Gloria Careaga, a prominent personality within the LGBTI movement in Mexico, talks to us about the progress and challenges the group faces in this North American country.
Being a lesbian is often a synonym of being invisible; what’s it like to be lesbian in Mexico?
Invisibility seems an insurmountable feature of lesbians around the world. Even despite the personal definition of being a public figure as a lesbian, you don’t always manage. I remember when the first lesbian, Patria Jiménez, was elected to Parliament in our country, she was interviewed by many media and we noticed that the word lesbian was never quoted in the notes. Becoming visible is therefore an everyday action you must assume and assert whenever possible, and avoid people from ignoring this.
Sometimes it may be shocking, but I believe that those feeling uncomfortable are the others, and they’ll just have to face it.
You are one of the founding members of the Sor Juana Closet; what’s your view after these years of activism?
Last year marked the 25th anniversary of the CSJ. I joined the struggle for LGBTI rights quite late in life and I can say that becoming involved in this struggle has been very enriching for me. I wasn’t aware of the discrimination I suffered for being openly repressed and having the support of my family, but when you join a group of lesbians and you hear of other people’s stories in a reflexion group, a whole new perspective opens up that allows you to understand where you stand and gives you the tools to confront the attempts to keep you silenced in a closet.
Being a member of the organization for almost 20 years has given me many opportunities to exchange with other women coming from different sectors and experiences. The course followed by the organization has also allowed us to identify the different needs of lesbians. It is sad to see that, today, there is no open space for lesbians to meet and exchange. I believe that the spaces of leisure and entertainment that do exist are not helping us in our needs.
You have joined activism and your profession. You have worked a lot on stigma and sexuality.
Indeed. As a university professor I have had the chance to make students and professors think, but not always with the best outcomes. Psychology, contrary to what we may think, is not so progressive. I have had to fight against the homophobia of colleagues, both men and women, and work hard in the classroom to open up people’s minds. My links to gender studies, at the time, was probably the best choice I made, because it gave me many more elements to look at sexuality from a broad perspective and link it to human rights.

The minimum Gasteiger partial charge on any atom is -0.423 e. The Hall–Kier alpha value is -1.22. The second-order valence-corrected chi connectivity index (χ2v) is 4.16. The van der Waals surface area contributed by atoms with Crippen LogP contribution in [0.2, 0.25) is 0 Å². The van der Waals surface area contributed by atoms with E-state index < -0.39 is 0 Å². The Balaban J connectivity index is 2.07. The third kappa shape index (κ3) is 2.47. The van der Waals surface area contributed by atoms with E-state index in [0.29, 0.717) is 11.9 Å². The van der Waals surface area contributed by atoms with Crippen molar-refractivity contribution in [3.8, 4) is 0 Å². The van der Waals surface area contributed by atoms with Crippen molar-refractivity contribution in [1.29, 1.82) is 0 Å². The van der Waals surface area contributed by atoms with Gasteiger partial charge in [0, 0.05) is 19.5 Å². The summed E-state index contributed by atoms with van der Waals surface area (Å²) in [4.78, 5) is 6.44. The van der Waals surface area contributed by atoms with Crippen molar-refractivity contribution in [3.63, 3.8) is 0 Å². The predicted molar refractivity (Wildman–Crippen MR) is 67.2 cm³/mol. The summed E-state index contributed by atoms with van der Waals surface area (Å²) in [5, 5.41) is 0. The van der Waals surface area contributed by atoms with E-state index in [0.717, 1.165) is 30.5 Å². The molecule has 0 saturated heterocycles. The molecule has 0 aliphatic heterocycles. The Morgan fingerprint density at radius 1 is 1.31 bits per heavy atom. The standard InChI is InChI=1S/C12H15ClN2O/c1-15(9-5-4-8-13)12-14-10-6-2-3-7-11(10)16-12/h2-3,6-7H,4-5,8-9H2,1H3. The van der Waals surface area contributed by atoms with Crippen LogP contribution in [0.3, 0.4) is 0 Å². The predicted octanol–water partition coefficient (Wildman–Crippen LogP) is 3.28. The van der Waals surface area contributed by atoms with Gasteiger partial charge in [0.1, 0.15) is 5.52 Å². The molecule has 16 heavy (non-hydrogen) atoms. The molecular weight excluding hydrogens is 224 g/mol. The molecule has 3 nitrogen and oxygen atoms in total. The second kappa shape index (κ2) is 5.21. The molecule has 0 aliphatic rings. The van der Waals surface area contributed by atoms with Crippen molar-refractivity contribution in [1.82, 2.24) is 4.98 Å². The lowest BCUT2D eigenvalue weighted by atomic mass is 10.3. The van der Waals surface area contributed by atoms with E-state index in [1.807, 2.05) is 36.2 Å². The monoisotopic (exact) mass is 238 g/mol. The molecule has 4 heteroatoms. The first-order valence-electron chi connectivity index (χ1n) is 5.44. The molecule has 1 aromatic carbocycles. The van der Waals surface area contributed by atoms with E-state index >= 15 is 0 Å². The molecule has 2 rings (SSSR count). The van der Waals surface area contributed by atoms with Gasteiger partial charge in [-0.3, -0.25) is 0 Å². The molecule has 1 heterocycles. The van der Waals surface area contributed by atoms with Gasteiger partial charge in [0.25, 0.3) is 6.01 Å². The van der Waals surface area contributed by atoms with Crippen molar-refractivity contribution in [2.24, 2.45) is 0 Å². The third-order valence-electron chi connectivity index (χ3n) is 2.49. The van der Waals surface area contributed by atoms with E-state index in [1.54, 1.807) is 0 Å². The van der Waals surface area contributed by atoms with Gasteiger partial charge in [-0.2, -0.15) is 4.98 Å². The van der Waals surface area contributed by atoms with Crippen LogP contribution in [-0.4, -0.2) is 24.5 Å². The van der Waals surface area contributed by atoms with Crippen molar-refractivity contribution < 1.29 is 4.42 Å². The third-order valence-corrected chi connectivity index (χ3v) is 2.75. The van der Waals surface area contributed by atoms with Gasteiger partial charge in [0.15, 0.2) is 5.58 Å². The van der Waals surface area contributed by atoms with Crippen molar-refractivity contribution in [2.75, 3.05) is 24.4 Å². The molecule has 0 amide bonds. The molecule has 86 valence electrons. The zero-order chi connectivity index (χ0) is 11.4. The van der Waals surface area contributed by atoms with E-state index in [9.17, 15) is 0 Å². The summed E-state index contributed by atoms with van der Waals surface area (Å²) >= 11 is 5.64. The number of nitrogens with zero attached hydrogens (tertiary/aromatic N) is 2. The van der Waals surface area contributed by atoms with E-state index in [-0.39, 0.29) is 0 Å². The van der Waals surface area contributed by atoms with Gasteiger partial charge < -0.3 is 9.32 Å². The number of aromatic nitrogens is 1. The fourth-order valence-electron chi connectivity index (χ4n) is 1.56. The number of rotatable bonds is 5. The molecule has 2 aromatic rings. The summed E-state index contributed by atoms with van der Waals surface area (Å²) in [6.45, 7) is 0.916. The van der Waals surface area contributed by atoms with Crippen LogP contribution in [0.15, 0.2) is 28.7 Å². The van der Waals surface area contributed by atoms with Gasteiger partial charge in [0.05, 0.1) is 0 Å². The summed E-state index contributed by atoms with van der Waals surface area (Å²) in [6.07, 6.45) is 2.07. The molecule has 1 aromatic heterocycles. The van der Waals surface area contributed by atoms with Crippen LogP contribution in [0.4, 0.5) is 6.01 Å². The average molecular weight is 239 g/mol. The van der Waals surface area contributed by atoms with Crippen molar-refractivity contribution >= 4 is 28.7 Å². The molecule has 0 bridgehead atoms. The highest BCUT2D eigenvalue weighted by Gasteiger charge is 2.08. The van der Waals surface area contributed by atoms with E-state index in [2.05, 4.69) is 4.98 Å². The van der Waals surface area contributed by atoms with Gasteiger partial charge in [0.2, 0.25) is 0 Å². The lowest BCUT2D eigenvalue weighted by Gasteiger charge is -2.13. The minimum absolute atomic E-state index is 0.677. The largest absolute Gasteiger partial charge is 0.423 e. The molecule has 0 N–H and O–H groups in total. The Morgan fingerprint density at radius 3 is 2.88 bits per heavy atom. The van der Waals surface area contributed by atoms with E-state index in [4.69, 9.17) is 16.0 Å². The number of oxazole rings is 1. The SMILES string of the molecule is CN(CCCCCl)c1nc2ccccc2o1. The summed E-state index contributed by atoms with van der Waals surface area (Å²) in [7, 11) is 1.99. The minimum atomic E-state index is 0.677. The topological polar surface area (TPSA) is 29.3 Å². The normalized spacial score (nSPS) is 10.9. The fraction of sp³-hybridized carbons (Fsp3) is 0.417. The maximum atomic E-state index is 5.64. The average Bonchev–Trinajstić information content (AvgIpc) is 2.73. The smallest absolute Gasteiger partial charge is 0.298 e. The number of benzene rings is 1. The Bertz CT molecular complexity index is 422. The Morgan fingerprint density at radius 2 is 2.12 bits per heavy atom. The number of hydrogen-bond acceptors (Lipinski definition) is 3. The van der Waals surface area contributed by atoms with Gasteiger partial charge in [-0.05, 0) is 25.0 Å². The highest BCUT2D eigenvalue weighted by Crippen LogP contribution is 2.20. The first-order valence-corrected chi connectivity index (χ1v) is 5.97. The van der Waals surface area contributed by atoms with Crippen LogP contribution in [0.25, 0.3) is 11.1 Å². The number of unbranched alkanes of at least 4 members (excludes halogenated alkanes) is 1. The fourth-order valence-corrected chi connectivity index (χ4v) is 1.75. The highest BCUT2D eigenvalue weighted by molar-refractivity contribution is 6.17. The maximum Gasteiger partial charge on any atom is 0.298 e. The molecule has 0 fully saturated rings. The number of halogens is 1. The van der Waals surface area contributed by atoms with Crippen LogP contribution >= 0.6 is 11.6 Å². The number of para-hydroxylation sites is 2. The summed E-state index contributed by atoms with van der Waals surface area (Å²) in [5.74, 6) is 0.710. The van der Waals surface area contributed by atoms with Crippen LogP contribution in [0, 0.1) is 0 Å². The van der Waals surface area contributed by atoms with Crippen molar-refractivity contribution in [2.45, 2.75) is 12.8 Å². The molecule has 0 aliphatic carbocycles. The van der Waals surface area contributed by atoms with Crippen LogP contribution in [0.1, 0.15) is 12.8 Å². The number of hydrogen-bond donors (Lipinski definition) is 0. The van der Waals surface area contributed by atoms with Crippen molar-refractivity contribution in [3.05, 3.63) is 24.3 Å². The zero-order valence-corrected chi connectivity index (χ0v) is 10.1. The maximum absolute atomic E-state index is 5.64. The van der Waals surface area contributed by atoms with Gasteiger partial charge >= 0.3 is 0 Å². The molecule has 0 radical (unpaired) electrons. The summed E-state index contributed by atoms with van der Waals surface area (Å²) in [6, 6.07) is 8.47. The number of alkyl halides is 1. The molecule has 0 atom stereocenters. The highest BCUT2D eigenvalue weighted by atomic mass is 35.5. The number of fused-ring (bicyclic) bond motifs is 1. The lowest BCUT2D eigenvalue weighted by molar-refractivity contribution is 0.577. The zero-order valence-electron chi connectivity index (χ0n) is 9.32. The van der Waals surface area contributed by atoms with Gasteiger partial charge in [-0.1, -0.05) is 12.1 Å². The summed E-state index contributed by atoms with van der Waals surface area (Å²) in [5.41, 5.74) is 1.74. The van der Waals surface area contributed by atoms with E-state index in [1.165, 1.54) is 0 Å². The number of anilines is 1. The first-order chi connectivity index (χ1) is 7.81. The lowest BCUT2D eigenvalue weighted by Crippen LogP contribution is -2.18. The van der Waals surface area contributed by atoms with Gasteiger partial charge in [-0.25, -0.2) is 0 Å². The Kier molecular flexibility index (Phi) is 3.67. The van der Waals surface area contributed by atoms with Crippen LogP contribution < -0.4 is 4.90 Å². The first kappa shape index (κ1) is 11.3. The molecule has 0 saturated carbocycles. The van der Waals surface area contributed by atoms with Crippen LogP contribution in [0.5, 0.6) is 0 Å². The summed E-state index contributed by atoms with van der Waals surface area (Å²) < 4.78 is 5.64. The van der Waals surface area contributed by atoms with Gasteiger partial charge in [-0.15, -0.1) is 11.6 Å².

Understanding gender inequalities and gender itself in its full plasticity turns the structure upside-down and forces you to think about reality from different perspectives, where men and women, in any of their representations, are not necessarily in a place; it depends on their circumstances and historical moments.
Your action and visibility have also been important at an international level.
I started off in the world of feminism and the LGBTI movement virtually at the same time. For feminism, preparing the advocacy work for the International Conferences organized by the UN in the 90s’ and for the LGBTI movement in 1991 with ILGA. That year is when I attended international events for both movements and since then, I’ve never stopped. The progress made with regards to women’s rights that decade was huge. Consideration for sexual orientation and gender identity came afterwards, but once they had been included in the discussion, they remained and broadened.
What have been your tasks in these movements?
In the feminist movement, I joined the Health, Empowerment, Rights and Accountability group (HERA), giving me the best tools for international management, besides a very gratifying experience for the dynamics and principles of feminism within the group.
At ILGA I have held several positions since we joined as a lesbian organization. Being part of Jennifer Wilson’s initiative to promote a regionalization process in ILGA was key to make the Association grow and learn a lot more about what goes on in this world. It is very gratifying to feel part of history; looking at where we started and where we are today.
In terms of LGBTI policies, would you say Mexico and the world at large have changed much?
No doubt! Just look at the conservative groups. The progress made by women in the LGBTI population as not only questioned the structure of discrimination, it has also changed the way of thinking and seeing the world. Yet there is much more to be done; the recognition of discrimination is an important step, and actions have been instrumented, both legal and political, to build more inclusive societies, but the cultural change we all seek takes time and is slow, and full of threats.
If we look at Latin America, the region today is seen as the most progressive ones, where the most important changes have happened; but it is also true that conservative groups are making much greater efforts. In Mexico I’ve seen things I’d never have imagined. The Governor of Mexico City handing the flag to an LGBTI delegation that participated in the OUT Games; leaders being received at the Presidential Palace to hear of our proposals and listen to a Presidential Statement including them. There have been some incredible moments in history and the battle fought over the past 40 years has yielded its fruits.